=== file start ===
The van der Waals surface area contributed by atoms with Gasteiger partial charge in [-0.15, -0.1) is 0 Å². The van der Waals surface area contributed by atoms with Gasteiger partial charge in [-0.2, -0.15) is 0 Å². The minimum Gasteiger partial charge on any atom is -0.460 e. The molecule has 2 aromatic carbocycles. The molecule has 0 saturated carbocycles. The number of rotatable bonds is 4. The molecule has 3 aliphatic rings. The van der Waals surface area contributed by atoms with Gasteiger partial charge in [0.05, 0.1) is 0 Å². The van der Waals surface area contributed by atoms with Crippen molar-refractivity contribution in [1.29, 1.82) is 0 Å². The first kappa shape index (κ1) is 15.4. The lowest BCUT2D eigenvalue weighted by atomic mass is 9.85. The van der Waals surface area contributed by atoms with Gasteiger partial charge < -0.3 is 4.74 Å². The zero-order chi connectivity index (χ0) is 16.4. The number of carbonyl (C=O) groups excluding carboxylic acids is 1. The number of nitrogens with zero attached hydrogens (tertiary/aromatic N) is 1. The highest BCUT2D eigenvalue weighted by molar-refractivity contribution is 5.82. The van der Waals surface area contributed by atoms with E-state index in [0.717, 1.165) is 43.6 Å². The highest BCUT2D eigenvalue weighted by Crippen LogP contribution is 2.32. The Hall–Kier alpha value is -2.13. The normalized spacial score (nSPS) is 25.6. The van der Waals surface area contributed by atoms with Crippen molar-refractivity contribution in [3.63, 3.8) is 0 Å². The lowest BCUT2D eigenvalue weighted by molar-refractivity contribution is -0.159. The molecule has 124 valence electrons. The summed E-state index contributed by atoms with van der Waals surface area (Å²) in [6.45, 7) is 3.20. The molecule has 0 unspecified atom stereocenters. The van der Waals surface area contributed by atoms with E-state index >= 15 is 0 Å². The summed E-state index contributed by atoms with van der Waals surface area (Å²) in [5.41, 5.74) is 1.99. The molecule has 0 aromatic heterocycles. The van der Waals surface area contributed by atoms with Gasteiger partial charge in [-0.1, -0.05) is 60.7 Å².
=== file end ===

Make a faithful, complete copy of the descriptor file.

The van der Waals surface area contributed by atoms with Gasteiger partial charge in [-0.15, -0.1) is 0 Å². The van der Waals surface area contributed by atoms with Gasteiger partial charge in [-0.2, -0.15) is 0 Å². The minimum Gasteiger partial charge on any atom is -0.460 e. The molecule has 2 aromatic carbocycles. The molecule has 0 saturated carbocycles. The number of rotatable bonds is 4. The molecule has 3 aliphatic rings. The van der Waals surface area contributed by atoms with Gasteiger partial charge in [0.05, 0.1) is 0 Å². The van der Waals surface area contributed by atoms with Crippen molar-refractivity contribution in [1.29, 1.82) is 0 Å². The first kappa shape index (κ1) is 15.4. The lowest BCUT2D eigenvalue weighted by atomic mass is 9.85. The van der Waals surface area contributed by atoms with Gasteiger partial charge < -0.3 is 4.74 Å². The zero-order chi connectivity index (χ0) is 16.4. The number of carbonyl (C=O) groups excluding carboxylic acids is 1. The number of nitrogens with zero attached hydrogens (tertiary/aromatic N) is 1. The highest BCUT2D eigenvalue weighted by molar-refractivity contribution is 5.82. The van der Waals surface area contributed by atoms with E-state index in [0.717, 1.165) is 43.6 Å². The highest BCUT2D eigenvalue weighted by Crippen LogP contribution is 2.32. The Hall–Kier alpha value is -2.13. The normalized spacial score (nSPS) is 25.6. The van der Waals surface area contributed by atoms with Crippen molar-refractivity contribution in [3.63, 3.8) is 0 Å². The lowest BCUT2D eigenvalue weighted by molar-refractivity contribution is -0.159. The molecule has 124 valence electrons. The summed E-state index contributed by atoms with van der Waals surface area (Å²) in [6.45, 7) is 3.20. The molecule has 0 unspecified atom stereocenters. The van der Waals surface area contributed by atoms with E-state index >= 15 is 0 Å². The summed E-state index contributed by atoms with van der Waals surface area (Å²) in [5.41, 5.74) is 1.99. The molecule has 0 aromatic heterocycles. The van der Waals surface area contributed by atoms with Gasteiger partial charge in [-0.1, -0.05) is 60.7 Å².